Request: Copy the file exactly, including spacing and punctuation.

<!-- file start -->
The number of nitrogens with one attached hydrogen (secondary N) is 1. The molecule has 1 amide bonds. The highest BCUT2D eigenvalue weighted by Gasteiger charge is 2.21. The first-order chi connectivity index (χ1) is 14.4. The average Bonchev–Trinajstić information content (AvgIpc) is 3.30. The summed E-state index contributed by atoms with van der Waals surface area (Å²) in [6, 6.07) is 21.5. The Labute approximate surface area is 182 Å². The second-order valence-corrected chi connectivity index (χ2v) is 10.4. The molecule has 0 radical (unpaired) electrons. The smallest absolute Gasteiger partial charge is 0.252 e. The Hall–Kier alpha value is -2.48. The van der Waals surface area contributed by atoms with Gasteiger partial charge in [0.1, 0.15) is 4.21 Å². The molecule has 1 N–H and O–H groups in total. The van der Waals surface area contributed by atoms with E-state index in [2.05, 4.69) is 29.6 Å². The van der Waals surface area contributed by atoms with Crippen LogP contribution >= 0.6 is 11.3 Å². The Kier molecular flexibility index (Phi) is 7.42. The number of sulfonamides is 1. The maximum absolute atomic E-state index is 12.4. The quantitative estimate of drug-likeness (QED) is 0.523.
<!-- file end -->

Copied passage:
The number of nitrogens with one attached hydrogen (secondary N) is 1. The molecule has 1 amide bonds. The highest BCUT2D eigenvalue weighted by Gasteiger charge is 2.21. The first-order chi connectivity index (χ1) is 14.4. The average Bonchev–Trinajstić information content (AvgIpc) is 3.30. The summed E-state index contributed by atoms with van der Waals surface area (Å²) in [6, 6.07) is 21.5. The Labute approximate surface area is 182 Å². The second-order valence-corrected chi connectivity index (χ2v) is 10.4. The molecule has 0 radical (unpaired) electrons. The smallest absolute Gasteiger partial charge is 0.252 e. The Hall–Kier alpha value is -2.48. The van der Waals surface area contributed by atoms with Gasteiger partial charge in [0.1, 0.15) is 4.21 Å². The molecule has 1 N–H and O–H groups in total. The van der Waals surface area contributed by atoms with E-state index in [2.05, 4.69) is 29.6 Å². The van der Waals surface area contributed by atoms with Crippen LogP contribution >= 0.6 is 11.3 Å². The Kier molecular flexibility index (Phi) is 7.42. The number of sulfonamides is 1. The maximum absolute atomic E-state index is 12.4. The quantitative estimate of drug-likeness (QED) is 0.523.